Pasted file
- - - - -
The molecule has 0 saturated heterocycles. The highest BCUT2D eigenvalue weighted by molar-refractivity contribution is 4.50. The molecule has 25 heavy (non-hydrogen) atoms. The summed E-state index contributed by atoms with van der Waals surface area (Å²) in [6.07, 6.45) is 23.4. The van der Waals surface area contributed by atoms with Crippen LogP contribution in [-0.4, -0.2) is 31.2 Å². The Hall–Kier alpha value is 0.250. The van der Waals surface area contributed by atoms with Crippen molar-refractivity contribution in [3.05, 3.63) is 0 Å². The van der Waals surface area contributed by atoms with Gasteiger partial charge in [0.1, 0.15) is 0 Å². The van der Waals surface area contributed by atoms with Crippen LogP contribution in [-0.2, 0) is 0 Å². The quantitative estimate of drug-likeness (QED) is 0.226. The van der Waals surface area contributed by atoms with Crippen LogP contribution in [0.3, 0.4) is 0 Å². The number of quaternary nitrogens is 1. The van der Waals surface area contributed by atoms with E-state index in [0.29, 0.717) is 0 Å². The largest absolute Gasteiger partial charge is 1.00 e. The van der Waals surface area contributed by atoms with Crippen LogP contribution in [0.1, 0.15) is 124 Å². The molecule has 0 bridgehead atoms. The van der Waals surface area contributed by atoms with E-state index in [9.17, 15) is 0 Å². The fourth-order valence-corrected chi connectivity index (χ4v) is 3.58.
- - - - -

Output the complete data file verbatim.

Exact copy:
The molecule has 0 saturated heterocycles. The highest BCUT2D eigenvalue weighted by molar-refractivity contribution is 4.50. The molecule has 25 heavy (non-hydrogen) atoms. The summed E-state index contributed by atoms with van der Waals surface area (Å²) in [6.07, 6.45) is 23.4. The van der Waals surface area contributed by atoms with Crippen LogP contribution in [-0.4, -0.2) is 31.2 Å². The Hall–Kier alpha value is 0.250. The van der Waals surface area contributed by atoms with Crippen molar-refractivity contribution in [3.05, 3.63) is 0 Å². The van der Waals surface area contributed by atoms with Gasteiger partial charge in [0.1, 0.15) is 0 Å². The van der Waals surface area contributed by atoms with Crippen LogP contribution in [-0.2, 0) is 0 Å². The quantitative estimate of drug-likeness (QED) is 0.226. The van der Waals surface area contributed by atoms with Crippen LogP contribution in [0.3, 0.4) is 0 Å². The number of quaternary nitrogens is 1. The van der Waals surface area contributed by atoms with E-state index in [0.29, 0.717) is 0 Å². The largest absolute Gasteiger partial charge is 1.00 e. The van der Waals surface area contributed by atoms with Crippen LogP contribution in [0.1, 0.15) is 124 Å². The molecule has 0 bridgehead atoms. The van der Waals surface area contributed by atoms with E-state index in [9.17, 15) is 0 Å². The fourth-order valence-corrected chi connectivity index (χ4v) is 3.58.